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Farm Update

Posted 3/23/2012 1:01pm by Brett Werner.




Vinny says hello! (and check out my garlic!)

Welcome back to the Muddy Pumpkin Farm Blog as we begin the 2012 growing season, albeit earlier than we thought. Spring came to Muddy Pumpkin Farms early this year, as it has across the midwest. For more information, check out Jeff Masters' weather blog where he has highlighted our close neighbor Winner, SD for nearly hitting the state's all-time March high and gives some insight into why. We'll be doing our part to monitor the weather here at the farm from now on with our new weather station (we'll even try to integrate it with this website so you can see real-time what our weather is like: expect lots of wind).

Hal and Matt installing the new weather station

For us, an early spring and mild winter has allowed us to make good progress on the bunkhouse we're building. Matt and Hal have stayed busy since they got the footings in the ground in January, and now it's starting to really look like a house. We can't wait to show you the view as things begin to green up a bit.

Bunkhouse 3

Hal and Matt building the new bunkhouse

Hal measuring the bunkhouse rafters

The newest member of the family is Emma, a puppy from our cousin Heather, who is friendly, stocky, and excited to meet everyone. Charlie (the older dog) tolerates her well enough, as does Burt the cat, and we all like having a young pup around the farm.

Emma on a dewy morning walk

As you can tell, both Vinegar (Vinny, up above) and Emma enjoy patroling the newly sprouted garlic, our Montana Giant variety that came up earlier than we had expected. The garlic is probably the most interesting garden-related news have, but it's good news since at least in the short run, an earlier spring means earlier produce. Our tomato and onion starts are coming along nicely, and we'll have more news soon.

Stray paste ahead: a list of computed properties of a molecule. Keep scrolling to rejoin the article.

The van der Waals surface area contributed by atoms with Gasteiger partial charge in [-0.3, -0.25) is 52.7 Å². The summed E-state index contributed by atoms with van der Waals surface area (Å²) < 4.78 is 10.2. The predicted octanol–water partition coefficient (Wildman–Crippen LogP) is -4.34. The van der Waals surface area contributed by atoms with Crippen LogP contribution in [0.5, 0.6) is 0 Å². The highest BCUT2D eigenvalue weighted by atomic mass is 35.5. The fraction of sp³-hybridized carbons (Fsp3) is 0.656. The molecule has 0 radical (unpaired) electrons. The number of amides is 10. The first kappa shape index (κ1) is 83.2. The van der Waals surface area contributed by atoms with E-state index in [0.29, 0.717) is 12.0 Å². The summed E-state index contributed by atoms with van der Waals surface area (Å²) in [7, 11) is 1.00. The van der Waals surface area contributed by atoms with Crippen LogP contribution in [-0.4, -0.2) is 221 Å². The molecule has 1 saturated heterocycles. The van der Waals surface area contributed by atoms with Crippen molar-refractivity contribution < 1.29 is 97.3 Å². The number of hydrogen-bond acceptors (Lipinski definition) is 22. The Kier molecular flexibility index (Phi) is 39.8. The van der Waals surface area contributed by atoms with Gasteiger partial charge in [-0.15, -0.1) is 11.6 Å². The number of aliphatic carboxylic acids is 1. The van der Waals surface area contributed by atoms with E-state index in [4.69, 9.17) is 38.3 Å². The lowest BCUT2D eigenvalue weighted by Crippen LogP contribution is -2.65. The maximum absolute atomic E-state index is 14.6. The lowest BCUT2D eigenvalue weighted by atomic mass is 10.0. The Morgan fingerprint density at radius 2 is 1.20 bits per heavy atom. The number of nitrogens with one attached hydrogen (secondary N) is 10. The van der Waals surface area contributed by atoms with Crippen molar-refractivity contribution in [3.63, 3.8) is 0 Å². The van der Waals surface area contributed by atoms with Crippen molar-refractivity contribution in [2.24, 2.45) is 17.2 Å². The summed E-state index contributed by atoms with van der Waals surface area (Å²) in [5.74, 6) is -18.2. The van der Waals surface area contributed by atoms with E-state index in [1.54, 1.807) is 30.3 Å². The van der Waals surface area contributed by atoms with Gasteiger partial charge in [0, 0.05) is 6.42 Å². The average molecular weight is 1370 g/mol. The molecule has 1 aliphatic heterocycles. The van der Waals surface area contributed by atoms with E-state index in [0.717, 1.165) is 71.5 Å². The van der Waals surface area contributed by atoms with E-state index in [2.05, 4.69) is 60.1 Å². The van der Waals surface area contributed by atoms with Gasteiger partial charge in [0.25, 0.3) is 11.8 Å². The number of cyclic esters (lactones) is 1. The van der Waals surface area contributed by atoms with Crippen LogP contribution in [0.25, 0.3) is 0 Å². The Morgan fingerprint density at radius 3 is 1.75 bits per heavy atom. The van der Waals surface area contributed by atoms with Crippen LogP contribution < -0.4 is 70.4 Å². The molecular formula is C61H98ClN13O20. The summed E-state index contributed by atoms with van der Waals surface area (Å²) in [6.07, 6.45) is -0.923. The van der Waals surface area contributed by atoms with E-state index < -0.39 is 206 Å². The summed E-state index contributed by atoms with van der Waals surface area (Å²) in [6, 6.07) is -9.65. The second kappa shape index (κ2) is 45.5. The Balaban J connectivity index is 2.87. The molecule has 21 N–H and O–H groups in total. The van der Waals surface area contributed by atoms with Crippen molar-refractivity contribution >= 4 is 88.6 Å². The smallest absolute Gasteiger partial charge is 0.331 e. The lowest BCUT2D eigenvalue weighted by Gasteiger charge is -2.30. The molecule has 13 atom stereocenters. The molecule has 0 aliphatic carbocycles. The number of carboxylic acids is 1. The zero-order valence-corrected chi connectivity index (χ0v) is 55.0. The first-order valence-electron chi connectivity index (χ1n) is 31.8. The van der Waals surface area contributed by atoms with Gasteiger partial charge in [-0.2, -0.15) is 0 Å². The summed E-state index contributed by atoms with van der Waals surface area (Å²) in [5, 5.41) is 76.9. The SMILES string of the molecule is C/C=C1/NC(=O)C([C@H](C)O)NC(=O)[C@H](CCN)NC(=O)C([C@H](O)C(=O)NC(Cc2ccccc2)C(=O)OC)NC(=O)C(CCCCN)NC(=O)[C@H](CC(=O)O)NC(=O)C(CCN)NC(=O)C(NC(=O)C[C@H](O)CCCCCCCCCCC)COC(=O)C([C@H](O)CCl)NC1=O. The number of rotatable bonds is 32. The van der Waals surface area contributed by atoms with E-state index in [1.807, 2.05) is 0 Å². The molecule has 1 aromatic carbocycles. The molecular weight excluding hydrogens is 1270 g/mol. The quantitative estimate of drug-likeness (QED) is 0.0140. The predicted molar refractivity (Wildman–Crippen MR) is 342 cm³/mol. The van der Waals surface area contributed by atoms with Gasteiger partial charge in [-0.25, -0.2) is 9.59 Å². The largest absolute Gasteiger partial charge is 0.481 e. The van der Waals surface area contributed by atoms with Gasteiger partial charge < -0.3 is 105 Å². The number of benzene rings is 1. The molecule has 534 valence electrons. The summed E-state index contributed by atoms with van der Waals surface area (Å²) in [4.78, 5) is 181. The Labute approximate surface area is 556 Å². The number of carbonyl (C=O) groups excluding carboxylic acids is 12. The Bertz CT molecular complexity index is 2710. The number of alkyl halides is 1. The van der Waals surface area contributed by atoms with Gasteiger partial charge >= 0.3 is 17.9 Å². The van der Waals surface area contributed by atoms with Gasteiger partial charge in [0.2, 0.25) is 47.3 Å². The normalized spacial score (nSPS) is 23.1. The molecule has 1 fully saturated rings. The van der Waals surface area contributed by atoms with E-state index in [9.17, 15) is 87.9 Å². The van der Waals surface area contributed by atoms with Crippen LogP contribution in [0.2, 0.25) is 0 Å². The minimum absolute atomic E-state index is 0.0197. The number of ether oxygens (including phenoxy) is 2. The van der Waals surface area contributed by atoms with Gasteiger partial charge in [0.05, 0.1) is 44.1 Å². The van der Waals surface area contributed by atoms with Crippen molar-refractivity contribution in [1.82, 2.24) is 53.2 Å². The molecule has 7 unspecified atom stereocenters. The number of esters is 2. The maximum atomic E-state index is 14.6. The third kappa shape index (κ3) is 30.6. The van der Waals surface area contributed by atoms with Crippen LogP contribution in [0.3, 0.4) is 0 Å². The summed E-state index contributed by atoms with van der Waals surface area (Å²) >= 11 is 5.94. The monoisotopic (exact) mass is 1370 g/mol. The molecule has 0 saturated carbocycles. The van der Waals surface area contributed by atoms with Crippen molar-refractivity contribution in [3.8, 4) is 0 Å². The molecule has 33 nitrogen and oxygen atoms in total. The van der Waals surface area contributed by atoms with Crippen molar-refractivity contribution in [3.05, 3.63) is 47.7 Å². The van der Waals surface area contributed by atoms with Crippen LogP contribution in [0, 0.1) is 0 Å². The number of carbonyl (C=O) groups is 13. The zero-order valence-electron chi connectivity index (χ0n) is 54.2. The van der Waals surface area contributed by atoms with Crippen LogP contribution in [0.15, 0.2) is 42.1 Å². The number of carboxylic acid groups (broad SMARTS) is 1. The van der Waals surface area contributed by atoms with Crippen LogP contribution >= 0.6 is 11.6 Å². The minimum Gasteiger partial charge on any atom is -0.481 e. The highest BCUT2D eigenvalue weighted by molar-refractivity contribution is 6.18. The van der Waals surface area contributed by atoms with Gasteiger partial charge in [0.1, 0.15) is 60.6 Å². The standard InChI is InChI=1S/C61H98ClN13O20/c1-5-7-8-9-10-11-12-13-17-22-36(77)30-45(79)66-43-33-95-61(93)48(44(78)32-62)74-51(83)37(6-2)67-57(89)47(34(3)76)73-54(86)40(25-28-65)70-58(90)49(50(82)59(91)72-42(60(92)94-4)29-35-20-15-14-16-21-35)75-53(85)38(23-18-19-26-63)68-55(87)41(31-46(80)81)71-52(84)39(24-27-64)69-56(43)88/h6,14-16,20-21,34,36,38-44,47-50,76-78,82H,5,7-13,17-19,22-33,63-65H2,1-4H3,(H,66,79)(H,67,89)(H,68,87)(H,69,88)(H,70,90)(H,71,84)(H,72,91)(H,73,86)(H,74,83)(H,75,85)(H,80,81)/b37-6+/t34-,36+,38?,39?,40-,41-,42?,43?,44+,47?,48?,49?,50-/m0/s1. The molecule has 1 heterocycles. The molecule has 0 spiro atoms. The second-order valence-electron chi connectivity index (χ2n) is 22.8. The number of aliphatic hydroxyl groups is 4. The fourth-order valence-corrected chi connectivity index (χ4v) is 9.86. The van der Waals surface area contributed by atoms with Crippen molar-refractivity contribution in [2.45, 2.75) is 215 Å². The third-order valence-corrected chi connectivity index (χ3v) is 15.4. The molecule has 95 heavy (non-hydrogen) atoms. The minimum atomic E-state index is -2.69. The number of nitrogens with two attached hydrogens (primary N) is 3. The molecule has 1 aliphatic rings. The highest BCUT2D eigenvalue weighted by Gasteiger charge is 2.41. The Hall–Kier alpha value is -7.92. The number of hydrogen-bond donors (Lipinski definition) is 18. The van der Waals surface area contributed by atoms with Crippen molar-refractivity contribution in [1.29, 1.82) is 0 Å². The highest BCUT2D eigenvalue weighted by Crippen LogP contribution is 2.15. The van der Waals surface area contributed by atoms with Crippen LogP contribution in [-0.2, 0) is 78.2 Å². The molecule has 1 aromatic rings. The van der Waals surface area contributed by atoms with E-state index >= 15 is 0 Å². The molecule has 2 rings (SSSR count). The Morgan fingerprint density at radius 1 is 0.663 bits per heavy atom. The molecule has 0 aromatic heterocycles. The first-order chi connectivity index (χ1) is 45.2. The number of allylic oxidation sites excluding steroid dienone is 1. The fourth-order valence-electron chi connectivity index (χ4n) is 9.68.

One last note, that might be a little bit trendy, but also is quite important, close to home and further away.

Last night I was watching "The Kennedys" on PBS's online American Experience archives, which by the way, are amazing. The documentary was well done, and one of the important storylines (for me anyway) was the time Robert spent on the Mississippi Delta among poor, hungry Americans. And it was striking and somewhat relevant in light of the upcoming release of the movie Hunger Games, which offers a heroic tale of not just a dystopian future, but also a disturbing present. And hunger is not something far off in time or space, weighing on distant others and fantasy-obsessed young readers. Because of a variety of background economic conditions and streamlined, even threatened, school food programs, hunger is back on the Mississippi delta 45 years later, and prevalent across the country.

Here in South Dakota, we hope that you'll support food banks and pantries. Support organizations that are working to improve and fund school lunch programs, including farm-to-school programs like those coordinated by Dakota Rural Action. And lobby your congressional leaders to make sure that tax dollars are getting spent on important programs like keeping children healthy and food secure.


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Join the crew at one of the only organic vegetable farms in South Dakota. Located in the heart of the breadbasket yet still on the fringe of the organic food movement, Muddy Pumpkin Farms seeks creati

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